# Blur Image Online

Drop your image(s) here

## How to use this tool to Blur Image 🤔

- Click 👆 on the button and choose input image files, or you may drag and drop the image files to the Drop area. You may choose one image 🌁 or multiple images 🌃 🌄 🎇. The chosen images are displayed with size information in the input section.
- You may change the conversion parameters like quality 🎛, background color, etc., using the sliders, or color input buttons.
- Now you can click on the
**Blur Image**operation. This all happens in a lightening speed ⚡. button. This is where the ⛄ magic happens. Your images are sent ➚ to the server for the specified - Once the input images are transformed ✅, they appear in the download section.
- You may click 👆 on the big button to download ↓ all your transformed images.
- There is also a link 🔗 which you can and share it using which you can download the resulting images.

**Disclaimer:**Please be aware that due to limited server storage, converted images will be automatically purged over time for optimal server performance.

## Blur Image Effect

The blur image effect smoothens an image by averaging the pixel values with their neighbors. This effect is often used to reduce noise and detail, creating a softened appearance.

The blurring process involves using a convolution kernel (or filter) that averages the pixel values in a neighborhood. A common kernel used for blurring is the Gaussian kernel or a simple box blur kernel.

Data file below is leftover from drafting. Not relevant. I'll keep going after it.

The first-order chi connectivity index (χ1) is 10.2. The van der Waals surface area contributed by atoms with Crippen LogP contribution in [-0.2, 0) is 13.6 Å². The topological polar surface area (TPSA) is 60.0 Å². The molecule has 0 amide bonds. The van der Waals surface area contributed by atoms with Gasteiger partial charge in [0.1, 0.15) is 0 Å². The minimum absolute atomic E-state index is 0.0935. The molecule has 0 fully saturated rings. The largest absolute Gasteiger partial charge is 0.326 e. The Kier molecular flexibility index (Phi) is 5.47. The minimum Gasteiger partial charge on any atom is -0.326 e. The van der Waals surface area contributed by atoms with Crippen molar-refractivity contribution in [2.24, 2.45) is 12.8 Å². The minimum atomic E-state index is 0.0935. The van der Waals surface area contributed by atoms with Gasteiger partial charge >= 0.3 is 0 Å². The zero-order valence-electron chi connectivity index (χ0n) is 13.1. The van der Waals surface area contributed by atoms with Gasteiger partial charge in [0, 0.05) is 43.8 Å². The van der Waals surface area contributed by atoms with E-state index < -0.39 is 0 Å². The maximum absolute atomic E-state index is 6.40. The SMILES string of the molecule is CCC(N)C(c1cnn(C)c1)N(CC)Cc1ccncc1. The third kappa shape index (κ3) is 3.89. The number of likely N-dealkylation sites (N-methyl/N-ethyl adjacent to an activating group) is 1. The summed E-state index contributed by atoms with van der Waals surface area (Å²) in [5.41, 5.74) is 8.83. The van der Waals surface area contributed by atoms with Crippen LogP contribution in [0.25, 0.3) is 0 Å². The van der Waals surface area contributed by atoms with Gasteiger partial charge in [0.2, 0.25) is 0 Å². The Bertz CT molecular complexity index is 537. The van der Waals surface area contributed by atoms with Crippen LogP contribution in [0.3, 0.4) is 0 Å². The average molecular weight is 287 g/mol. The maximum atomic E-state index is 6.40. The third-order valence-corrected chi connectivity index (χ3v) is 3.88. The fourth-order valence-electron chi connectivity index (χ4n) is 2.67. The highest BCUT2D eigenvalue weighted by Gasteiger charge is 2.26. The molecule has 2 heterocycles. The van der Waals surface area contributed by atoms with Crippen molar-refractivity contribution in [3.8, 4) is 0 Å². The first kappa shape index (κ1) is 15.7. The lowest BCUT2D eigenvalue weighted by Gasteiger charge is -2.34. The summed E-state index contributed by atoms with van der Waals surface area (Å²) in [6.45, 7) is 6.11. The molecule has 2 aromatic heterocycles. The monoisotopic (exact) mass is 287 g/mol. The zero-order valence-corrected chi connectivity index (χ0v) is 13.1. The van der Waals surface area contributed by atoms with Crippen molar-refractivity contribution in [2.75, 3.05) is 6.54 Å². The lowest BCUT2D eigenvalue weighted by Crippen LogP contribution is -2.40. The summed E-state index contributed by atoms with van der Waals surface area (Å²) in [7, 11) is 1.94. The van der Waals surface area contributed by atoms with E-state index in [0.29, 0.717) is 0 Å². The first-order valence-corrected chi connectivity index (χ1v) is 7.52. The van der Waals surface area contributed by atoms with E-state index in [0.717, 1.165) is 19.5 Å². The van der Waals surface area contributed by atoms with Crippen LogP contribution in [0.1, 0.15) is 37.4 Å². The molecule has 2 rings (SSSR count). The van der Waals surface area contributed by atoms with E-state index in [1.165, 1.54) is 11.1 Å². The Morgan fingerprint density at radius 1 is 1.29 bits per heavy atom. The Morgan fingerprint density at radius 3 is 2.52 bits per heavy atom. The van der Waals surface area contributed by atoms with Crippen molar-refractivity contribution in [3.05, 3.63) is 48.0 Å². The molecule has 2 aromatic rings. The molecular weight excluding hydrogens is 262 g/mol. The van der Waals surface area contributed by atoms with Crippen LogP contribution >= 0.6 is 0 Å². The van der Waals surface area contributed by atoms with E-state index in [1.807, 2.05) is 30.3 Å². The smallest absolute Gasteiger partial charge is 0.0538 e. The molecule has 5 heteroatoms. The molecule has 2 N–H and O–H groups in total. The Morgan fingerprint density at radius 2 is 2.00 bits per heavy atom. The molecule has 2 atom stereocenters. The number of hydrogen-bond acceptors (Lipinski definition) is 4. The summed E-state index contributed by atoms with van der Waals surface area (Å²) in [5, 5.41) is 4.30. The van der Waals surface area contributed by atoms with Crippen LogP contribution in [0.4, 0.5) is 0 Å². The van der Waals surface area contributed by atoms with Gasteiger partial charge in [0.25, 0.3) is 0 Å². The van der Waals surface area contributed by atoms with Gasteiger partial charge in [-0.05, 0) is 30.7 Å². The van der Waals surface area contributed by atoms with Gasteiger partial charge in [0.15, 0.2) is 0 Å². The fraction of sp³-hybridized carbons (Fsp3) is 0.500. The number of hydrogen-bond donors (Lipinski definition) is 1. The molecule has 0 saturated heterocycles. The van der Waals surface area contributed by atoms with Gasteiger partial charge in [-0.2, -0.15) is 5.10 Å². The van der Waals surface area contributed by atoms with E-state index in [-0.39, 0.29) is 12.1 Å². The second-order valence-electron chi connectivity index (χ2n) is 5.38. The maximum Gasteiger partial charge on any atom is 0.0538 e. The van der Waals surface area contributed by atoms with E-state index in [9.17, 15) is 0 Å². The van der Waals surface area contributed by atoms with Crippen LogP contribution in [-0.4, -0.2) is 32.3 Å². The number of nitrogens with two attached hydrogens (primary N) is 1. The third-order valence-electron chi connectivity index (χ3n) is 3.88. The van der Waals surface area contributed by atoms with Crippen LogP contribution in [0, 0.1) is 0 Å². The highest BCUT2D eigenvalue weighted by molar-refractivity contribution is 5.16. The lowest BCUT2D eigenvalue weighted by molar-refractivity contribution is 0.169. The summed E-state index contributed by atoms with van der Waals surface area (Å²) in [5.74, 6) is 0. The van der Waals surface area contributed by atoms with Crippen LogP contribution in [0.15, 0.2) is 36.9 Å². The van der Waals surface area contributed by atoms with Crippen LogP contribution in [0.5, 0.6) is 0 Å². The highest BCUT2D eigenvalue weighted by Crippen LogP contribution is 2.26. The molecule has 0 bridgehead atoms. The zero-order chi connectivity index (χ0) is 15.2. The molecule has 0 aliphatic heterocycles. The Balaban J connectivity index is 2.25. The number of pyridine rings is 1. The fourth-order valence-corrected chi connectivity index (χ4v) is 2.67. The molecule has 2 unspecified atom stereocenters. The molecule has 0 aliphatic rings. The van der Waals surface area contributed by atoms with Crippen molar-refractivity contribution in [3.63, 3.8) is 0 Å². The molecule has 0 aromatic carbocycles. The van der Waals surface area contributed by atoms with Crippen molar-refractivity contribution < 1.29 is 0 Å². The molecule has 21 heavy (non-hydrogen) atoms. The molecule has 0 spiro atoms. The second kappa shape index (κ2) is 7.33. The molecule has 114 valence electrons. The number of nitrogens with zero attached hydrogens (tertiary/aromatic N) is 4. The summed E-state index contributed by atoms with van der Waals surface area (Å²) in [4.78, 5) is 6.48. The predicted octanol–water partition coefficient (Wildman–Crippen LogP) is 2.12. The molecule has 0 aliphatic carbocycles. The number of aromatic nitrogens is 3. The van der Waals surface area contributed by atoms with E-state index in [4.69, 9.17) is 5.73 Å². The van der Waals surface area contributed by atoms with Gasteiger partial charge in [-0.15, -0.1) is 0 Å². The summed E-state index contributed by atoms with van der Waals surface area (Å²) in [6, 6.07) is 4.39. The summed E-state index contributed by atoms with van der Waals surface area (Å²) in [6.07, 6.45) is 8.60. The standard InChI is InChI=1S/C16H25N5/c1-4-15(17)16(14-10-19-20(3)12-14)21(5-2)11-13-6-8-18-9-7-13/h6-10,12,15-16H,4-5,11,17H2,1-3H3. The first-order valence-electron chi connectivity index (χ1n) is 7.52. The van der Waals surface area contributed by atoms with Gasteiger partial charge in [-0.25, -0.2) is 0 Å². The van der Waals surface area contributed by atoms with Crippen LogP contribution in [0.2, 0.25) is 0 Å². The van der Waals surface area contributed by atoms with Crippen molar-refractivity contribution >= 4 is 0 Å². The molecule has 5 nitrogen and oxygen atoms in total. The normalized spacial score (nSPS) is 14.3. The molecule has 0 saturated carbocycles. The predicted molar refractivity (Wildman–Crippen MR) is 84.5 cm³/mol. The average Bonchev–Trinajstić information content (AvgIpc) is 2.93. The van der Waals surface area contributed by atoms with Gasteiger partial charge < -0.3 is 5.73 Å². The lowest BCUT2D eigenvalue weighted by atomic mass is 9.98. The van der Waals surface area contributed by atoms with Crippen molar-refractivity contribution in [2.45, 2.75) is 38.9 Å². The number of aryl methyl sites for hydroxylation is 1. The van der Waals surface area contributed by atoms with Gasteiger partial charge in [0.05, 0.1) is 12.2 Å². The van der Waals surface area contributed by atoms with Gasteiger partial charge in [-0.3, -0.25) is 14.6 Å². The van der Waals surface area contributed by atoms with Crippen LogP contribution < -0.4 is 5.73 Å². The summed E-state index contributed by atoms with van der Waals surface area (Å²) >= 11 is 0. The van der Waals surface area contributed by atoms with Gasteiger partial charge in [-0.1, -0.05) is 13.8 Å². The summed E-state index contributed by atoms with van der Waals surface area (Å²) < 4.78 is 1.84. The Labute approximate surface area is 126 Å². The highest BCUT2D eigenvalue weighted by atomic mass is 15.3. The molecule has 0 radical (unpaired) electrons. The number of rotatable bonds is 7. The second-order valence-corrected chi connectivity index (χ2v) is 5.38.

### Blurring with a Kernel

A simple 3x3 box blur kernel can be used to average the pixel values. The new value of a pixel is calculated by averaging its value with the values of its neighboring pixels.

An example of a box blur kernel is:

\[ \begin{bmatrix} \frac{1}{9} & \frac{1}{9} & \frac{1}{9} \\ \frac{1}{9} & \frac{1}{9} & \frac{1}{9} \\ \frac{1}{9} & \frac{1}{9} & \frac{1}{9} \end{bmatrix} \]

This kernel averages the values of the pixel and its eight neighbors.

### Example Calculation

Consider a pixel \( P \) and its 3x3 neighborhood:

\[ \begin{bmatrix} P_{11} & P_{12} & P_{13} \\ P_{21} & P & P_{23} \\ P_{31} & P_{32} & P_{33} \end{bmatrix} \]

The new value of pixel \( P' \) is calculated as:

\[ P' = \frac{1}{9} (P_{11} + P_{12} + P_{13} + P_{21} + P + P_{23} + P_{31} + P_{32} + P_{33}) \]

### Applying the Kernel to the Image

The blurring effect is applied to the entire image by convolving the blur kernel with the image. This involves moving the kernel over each pixel in the image, computing the new pixel values, and replacing the old values with the new blurred values.

For a more sophisticated blur effect, a Gaussian blur kernel can be used. A Gaussian blur kernel applies a weighted average where the central pixel has more influence than the surrounding pixels.

An example of a 3x3 Gaussian blur kernel is:

\[ \begin{bmatrix} \frac{1}{16} & \frac{2}{16} & \frac{1}{16} \\ \frac{2}{16} & \frac{4}{16} & \frac{2}{16} \\ \frac{1}{16} & \frac{2}{16} & \frac{1}{16} \end{bmatrix} \]

Blurring an image reduces its sharpness and detail, resulting in a smooth and softened appearance. The process involves averaging pixel values to diminish the prominence of edges and noise.